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Stolen Laptop Containing Patient Information Costs Providers $1.5 Million

Posted on October 01, 2012

On September 17, 2012, the Department of Health and Human Services (HHS) announced that the Massachusetts Eye and Ear Infirmary and Massachusetts Eye and Ear Associates, Inc. (MEEI) agreed to pay an amount of $1.5 million to settle potential violations of the Health Insurance Portability and Accountability Act of 1996, as amended (HIPAA). As this article describes, this settlement is one of many recent actions that demonstrate the government’s increased commitment to enforcing the HIPAA regulations.

As many in the health care industry are aware, HIPAA regulations (specifically, the Privacy Rule and Security Rule) require health care providers and health care organizations to comply with complex standards in order to ensure the confidentiality and security of patients’ protected health information. Protected health information (PHI) is generally any individually identifiable health information transmitted or maintained by a health care provider or organization. The Privacy Rule sets limits on who can access and receive PHI. The Security Rule protects PHI in electronic form by requiring entities covered by HIPAA to implement and maintain physical, technical, and administrative safeguards. For years, the Office of Civil Rights (OCR), the government agency responsible for enforcing HIPAA, did not aggressively enforce these rules.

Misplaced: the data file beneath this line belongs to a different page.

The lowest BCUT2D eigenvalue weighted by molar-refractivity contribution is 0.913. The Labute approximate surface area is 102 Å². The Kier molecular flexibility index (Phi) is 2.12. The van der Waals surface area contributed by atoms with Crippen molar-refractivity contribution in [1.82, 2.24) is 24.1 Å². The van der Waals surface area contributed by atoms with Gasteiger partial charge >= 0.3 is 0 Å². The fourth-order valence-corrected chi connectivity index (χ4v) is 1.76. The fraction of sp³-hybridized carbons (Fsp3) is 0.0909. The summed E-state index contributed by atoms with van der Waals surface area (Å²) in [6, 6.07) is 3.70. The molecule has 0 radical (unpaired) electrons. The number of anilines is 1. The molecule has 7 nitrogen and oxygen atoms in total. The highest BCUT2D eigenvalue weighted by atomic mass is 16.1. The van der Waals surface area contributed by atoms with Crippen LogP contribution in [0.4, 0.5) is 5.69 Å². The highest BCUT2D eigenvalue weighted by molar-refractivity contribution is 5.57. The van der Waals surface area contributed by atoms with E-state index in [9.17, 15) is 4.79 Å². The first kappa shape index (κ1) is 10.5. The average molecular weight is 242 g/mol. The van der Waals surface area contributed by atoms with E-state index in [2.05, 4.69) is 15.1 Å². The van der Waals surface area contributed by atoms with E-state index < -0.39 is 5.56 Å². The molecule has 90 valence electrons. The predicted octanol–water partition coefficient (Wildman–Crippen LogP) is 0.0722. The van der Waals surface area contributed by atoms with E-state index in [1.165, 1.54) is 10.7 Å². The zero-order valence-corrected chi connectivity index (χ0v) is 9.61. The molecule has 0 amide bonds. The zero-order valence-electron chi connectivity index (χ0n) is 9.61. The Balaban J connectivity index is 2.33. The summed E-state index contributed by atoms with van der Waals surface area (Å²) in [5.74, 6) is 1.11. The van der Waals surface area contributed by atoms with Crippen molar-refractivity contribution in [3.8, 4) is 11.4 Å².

On February 19, 2009, however, President Obama signed into law the stimulus package known as the American Recovery and Reinvestment Act (ARRA). Among other things, ARRA contains the Health Information Technology for Economic and Clinical Health Act (HITECH Act) which provides the once dormant HIPAA regulations with newfound power. The HITECH Act increases penalties forHIPAA violations, imposes data breach notification requirements for unauthorized uses and disclosures of unsecured PHI, and extends the legal requirements set forth in HIPAA to third parties performing functions that involve the use or disclosure of PHI (known under HIPAA as “Business Associates”)(1). The HITECH Act also provides State Attorneys General with the authority to bring civil actions to enforce HIPAA violations on behalf of state residents (an authority previously reserved for the OCR).

Much of the increased recent enforcement activity stems from the HITECH Act’s requirement that theHHS perform periodic audits to ensure health care providers, organizations, and business associates comply with HIPAA and the HITECH Act. In November 2011, OCR piloted a program (OCR HIPAAAudit Program) to perform 115 audits of health care providers and organizations to review selected privacy, security, and breach notification policies.